AI and the Shift of Power - Understanding the Dominance of New Technologies in Banking

Roundtable Dinner with Ajay Agrawal

September 14th 2022 | 5-9pm EST | Stratus Restaurant

You’re invited to an exclusive in-person roundtable dinner for Data and Analytics Executives in Canadian Banking. This event will be hosted by Joan McGowan, Banking Industry Advisor at SAS with a very exciting guest speaker, Ajay Agrawal. Ajay is the Co-author of the definitive book on AI, Prediction Machines, as well as the upcoming Power and Prediction, Ajay is founder of the Creative Destruction Lab, which boasts the greatest concentration of AI start-ups of any program on the planet. We hope to see you there, you won’t want to miss this.  

We hope to see you there, you won’t want to miss this. 


Guest Speaker

Ajay Agrawal
Artificial Intelligence & Machine Learning Expert | Founder of the Creative Destruction Lab | Co-Author of Prediction Machines

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Ajay Agrawal is the Geoffrey Taber Chair in Entrepreneurship and Innovation and Professor of Strategic Management at the University of Toronto’s Rotman School of Management. In addition, he is a Research Associate at the National Bureau of Economic Research in Cambridge, MA and Faculty Affiliate at the Vector Institute for Artificial Intelligence in Toronto, Canada.

Professor Agrawal is founder of the Creative Destruction Lab (CDL), a not-for-profit program for early-stage, science-based companies. CDL’s mission is to enhance the commercialization of science for the betterment of humankind. CDL operates sites at five Canadian universities as well as at the University of Oxford, HEC Paris, Georgia Tech, and the University of Wisconsin-Madison.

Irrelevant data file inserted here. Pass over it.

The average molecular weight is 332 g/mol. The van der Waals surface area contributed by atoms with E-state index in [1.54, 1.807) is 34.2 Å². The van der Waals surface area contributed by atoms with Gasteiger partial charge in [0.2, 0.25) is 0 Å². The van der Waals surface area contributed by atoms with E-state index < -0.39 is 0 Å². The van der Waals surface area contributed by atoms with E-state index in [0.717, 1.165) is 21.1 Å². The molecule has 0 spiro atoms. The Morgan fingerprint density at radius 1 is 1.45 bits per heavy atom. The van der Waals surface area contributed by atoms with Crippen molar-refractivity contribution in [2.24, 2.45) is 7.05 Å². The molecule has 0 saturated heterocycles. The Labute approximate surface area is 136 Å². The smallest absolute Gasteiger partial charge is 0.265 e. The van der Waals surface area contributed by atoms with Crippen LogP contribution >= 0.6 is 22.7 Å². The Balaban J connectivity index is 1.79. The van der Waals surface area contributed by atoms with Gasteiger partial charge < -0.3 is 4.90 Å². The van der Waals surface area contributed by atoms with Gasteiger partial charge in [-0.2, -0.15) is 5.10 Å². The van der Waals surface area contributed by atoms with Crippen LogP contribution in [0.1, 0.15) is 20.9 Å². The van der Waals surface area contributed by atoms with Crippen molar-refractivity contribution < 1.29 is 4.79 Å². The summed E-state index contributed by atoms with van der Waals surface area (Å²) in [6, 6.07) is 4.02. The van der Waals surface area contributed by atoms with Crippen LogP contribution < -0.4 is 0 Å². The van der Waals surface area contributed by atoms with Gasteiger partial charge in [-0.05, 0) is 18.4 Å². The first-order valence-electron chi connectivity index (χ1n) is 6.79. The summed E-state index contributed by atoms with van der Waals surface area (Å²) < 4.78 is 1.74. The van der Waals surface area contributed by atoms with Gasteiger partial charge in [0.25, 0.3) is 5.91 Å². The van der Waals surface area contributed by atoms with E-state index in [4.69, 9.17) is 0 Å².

CDL launched a new program in April 2020, CDL-Recovery, in response to the global pandemic. The program included two streams: 1) public health, 2) economic recovery. Then in May 2020, CDL launched the CDL Vision Council. The Vision Council’s mission: Identify the primary problems at the root of the crisis and accelerate technology-driven solutions that will have a first order impact on stimulating economic activity, restoring or creating jobs, and enhancing society such that human civilization emerges stronger and more stable than before the COVID-19 crisis began. Professor Agrawal serves at the Founding Chair of the Vision Council.

Professor Agrawal is also a co-founder of Next Canada, a not-for-profit organization that delivers three programs, The Next 36, Next AI, and Next Founders, all designed to support the training and personal development of young entrepreneurs, many of whom are building companies predicated on machine intelligence.

Professor Agrawal is co-founder and co-chair of two annual conferences on machine intelligence: “Machine Learning and the Market for Intelligence” [applied], and "The NBER Economics of Artificial Intelligence Conference" [scholarly].

Professor Agrawal is a co-author of the best-selling book "Prediction Machines: The Simple Economics of Artificial Intelligence." The book was named one of the top ten technology books of 2018 by Forbes and reviewed or cited in The New York Times, The Economist, Financial Times, Wall Street Journal, McKinsey Quarterly, Forbes, Bloomberg, Globe and Mail, Hindustan Times, The Irish Times, Fortune, San Francisco Review of Books, Fast Company, NPR Market Watch, C-SPAN, Foreign Policy, among other outlets. He is also co-author of a number of scholarly and popular press articles on the economics of machine intelligence.